Home Tour: A Chic Apartment With Monochromatic Spaces And Industrial Details
Our notion of luxury has evolved or perhaps, expanded. Today’s luxury is holistic and personal—glitz and glamour are optional, but the bespoke touch is mandatory. A 2,200sqft unit at The Trizon condominium off the Holland Road is objectively luxurious. Still, for a young couple in the healthcare industry—the husband a neurologist and the wife a medical social worker—the existing design was missing the bespoke element. So, they approached local architecture and interior design firm Quod Architects X QED Design to refurbish the unit.
“The husband and I have been friends since we’re 13,” shares Diong Fuhan, who founded architectural firm Quod Architects and its interior design arm QED Design in 2018. “The couple wanted to work with someone they were comfortable with and understood their sense of aesthetics, lifestyle and aspirations.”
Both husband and wife appreciate design and enjoy creative arts, with the latter taking calligraphy and painting as her hobbies. They lead a busy life, both professionally and socially, and wanted their home to facilitate a balance between the two. The four-bedroom existing unit features two sizeable balconies with an unobstructed view of the surrounding landed estate. “But even though the floor area is large, you couldn’t feel the expanse of space,” says Diong.
The living room and dining room, each with its own balcony, were situated in an awkward L-shaped configuration. The kitchen was completely closed off from the dining room while the master bedroom and the wardrobe were separated by the master bathroom. The existing finishes—marble flooring in the living room, timber flooring in the bedrooms—also felt dated to the new owners. Their brief also called for a study room, a gym, and a walk-in wardrobe that was adjacent to the master bedroom.
The centrepiece of the kitchen is an L-shaped island comprising a bar counter and dining table where the owners can entertain guests while they cook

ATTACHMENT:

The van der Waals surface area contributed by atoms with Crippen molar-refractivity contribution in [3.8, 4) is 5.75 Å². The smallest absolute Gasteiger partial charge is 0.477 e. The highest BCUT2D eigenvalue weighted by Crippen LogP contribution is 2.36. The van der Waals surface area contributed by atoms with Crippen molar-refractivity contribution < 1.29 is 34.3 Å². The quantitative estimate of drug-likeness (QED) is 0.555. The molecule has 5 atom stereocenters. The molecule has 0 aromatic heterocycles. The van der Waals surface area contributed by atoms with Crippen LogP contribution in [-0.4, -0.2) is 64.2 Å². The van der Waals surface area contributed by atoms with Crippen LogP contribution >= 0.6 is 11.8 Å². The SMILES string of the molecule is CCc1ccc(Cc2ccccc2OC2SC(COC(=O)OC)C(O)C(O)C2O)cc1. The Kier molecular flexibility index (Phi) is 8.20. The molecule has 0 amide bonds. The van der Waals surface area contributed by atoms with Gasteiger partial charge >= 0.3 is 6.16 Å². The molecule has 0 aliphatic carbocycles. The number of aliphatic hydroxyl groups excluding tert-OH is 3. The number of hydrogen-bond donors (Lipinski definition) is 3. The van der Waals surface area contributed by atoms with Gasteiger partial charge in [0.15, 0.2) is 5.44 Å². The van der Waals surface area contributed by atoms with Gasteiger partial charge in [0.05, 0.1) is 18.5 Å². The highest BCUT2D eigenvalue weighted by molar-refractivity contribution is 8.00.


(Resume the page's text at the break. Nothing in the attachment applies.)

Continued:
“We basically gutted everything in the apartment,” says Diong. She also reconfigured the layout of the room to create a more breathable spatial flow. The new, simplified layout enables the residents to feel the expanse of the space and enjoy the view better.
The enclosed kitchen was opened and merged with the dining room. “They did not envision themselves doing heavy cooking, so they specially requested for an open-concept kitchen,” says Diong. Guests can mingle in the adjacent living room and in the balcony area, which is equipped with a bar counter; here they can enjoy a drink and the view.
The common bedrooms were reassigned as a study, a gym and a walk-in wardrobe. The entrance to the master bedroom was relocated, so the walk-in wardrobe is directly accessible from the master bedroom while the master bathroom has been expanded and made more experiential with new finishes. The walk-in wardrobe displays the owners’ apparel and accessories collections in their full glory, making the ritual of dressing for work or for events something to look forward to.
In the master bathroom, the floor is covered with Corten steel tiles while the sunken bathtub is paved with pale timber-textured tiles to create an onsen experience, a nod to Japanese hot springs
Having forged her design acumen in the hospitality sector at DP Architects and W Architects, Diong took inspirations from the new breed of boutique hotels designed to feel like a home away from home, where luxury is bespoke, understated and approachable.
“We deliberately shied away from the kind of luxury that appears opulent, because that can be very dated,” shares Diong. The owners and the designers decided on an industrial luxe theme in the style of The Warehouse Hotel, which features quality materials without sacrificing warmth and approachability.
This concept translated to a restrained material palette chosen for both its look and practicality: homogenous tiles that mimic pale timber and Corten steel, dark homogeneous tiles and a stucco finish that mimics raw concrete. The luxury aspect of the home unfolds through small details and thoughtful design. Brass is used sparingly and effectively to add a sheen to the material palette in the shelves, furniture and bathroom fixtures.
Altogether, the home is very much an embodiment of ideal urban life with as much substance as style.